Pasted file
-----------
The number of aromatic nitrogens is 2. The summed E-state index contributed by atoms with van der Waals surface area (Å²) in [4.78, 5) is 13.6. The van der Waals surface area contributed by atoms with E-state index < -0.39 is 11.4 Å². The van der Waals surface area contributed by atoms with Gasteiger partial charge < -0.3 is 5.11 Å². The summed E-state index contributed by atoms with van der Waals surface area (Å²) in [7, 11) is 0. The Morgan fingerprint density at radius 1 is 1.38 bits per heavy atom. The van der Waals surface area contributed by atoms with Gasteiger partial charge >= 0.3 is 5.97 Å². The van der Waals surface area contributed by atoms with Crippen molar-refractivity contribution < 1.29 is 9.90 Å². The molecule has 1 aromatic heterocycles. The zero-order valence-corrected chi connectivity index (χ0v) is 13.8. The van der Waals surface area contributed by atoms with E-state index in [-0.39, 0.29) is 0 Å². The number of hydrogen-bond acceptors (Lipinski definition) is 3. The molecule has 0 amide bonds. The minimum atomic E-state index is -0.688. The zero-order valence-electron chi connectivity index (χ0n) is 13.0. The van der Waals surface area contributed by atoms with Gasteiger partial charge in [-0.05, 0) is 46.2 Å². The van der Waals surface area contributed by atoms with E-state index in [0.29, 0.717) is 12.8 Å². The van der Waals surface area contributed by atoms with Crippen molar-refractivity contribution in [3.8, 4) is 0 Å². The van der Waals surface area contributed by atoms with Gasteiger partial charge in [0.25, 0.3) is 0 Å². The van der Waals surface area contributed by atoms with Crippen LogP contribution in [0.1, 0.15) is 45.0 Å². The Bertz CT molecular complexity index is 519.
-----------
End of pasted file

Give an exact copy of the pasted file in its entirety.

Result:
The number of aromatic nitrogens is 2. The summed E-state index contributed by atoms with van der Waals surface area (Å²) in [4.78, 5) is 13.6. The van der Waals surface area contributed by atoms with E-state index < -0.39 is 11.4 Å². The van der Waals surface area contributed by atoms with Gasteiger partial charge < -0.3 is 5.11 Å². The summed E-state index contributed by atoms with van der Waals surface area (Å²) in [7, 11) is 0. The Morgan fingerprint density at radius 1 is 1.38 bits per heavy atom. The van der Waals surface area contributed by atoms with Gasteiger partial charge >= 0.3 is 5.97 Å². The van der Waals surface area contributed by atoms with Crippen molar-refractivity contribution < 1.29 is 9.90 Å². The molecule has 1 aromatic heterocycles. The zero-order valence-corrected chi connectivity index (χ0v) is 13.8. The van der Waals surface area contributed by atoms with E-state index in [-0.39, 0.29) is 0 Å². The number of hydrogen-bond acceptors (Lipinski definition) is 3. The molecule has 0 amide bonds. The minimum atomic E-state index is -0.688. The zero-order valence-electron chi connectivity index (χ0n) is 13.0. The van der Waals surface area contributed by atoms with Gasteiger partial charge in [-0.05, 0) is 46.2 Å². The van der Waals surface area contributed by atoms with E-state index in [0.29, 0.717) is 12.8 Å². The van der Waals surface area contributed by atoms with Crippen molar-refractivity contribution in [3.8, 4) is 0 Å². The van der Waals surface area contributed by atoms with Gasteiger partial charge in [0.25, 0.3) is 0 Å². The van der Waals surface area contributed by atoms with Crippen LogP contribution in [0.1, 0.15) is 45.0 Å². The Bertz CT molecular complexity index is 519.